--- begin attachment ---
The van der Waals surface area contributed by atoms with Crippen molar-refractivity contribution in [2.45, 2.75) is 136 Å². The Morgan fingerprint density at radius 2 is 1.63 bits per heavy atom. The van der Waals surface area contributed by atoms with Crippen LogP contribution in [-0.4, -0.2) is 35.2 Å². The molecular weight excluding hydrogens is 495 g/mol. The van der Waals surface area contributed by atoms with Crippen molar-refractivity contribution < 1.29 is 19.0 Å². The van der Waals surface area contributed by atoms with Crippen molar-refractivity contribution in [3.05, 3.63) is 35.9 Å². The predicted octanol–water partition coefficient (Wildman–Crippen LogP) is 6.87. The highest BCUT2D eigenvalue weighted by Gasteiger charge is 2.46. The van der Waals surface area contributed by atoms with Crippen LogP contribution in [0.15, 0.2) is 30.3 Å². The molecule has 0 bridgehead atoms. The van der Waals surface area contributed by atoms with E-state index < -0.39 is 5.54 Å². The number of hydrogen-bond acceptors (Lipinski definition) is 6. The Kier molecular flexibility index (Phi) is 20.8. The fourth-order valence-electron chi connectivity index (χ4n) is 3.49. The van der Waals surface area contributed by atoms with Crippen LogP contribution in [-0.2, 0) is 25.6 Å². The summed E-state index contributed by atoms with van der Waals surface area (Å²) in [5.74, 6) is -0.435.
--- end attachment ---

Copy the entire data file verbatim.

The van der Waals surface area contributed by atoms with Crippen molar-refractivity contribution in [2.45, 2.75) is 136 Å². The Morgan fingerprint density at radius 2 is 1.63 bits per heavy atom. The van der Waals surface area contributed by atoms with Crippen LogP contribution in [-0.4, -0.2) is 35.2 Å². The molecular weight excluding hydrogens is 495 g/mol. The van der Waals surface area contributed by atoms with Crippen molar-refractivity contribution < 1.29 is 19.0 Å². The van der Waals surface area contributed by atoms with Crippen molar-refractivity contribution in [3.05, 3.63) is 35.9 Å². The predicted octanol–water partition coefficient (Wildman–Crippen LogP) is 6.87. The highest BCUT2D eigenvalue weighted by Gasteiger charge is 2.46. The van der Waals surface area contributed by atoms with Crippen LogP contribution in [0.15, 0.2) is 30.3 Å². The molecule has 0 bridgehead atoms. The van der Waals surface area contributed by atoms with E-state index < -0.39 is 5.54 Å². The number of hydrogen-bond acceptors (Lipinski definition) is 6. The Kier molecular flexibility index (Phi) is 20.8. The fourth-order valence-electron chi connectivity index (χ4n) is 3.49. The van der Waals surface area contributed by atoms with Crippen LogP contribution in [-0.2, 0) is 25.6 Å². The summed E-state index contributed by atoms with van der Waals surface area (Å²) in [5.74, 6) is -0.435.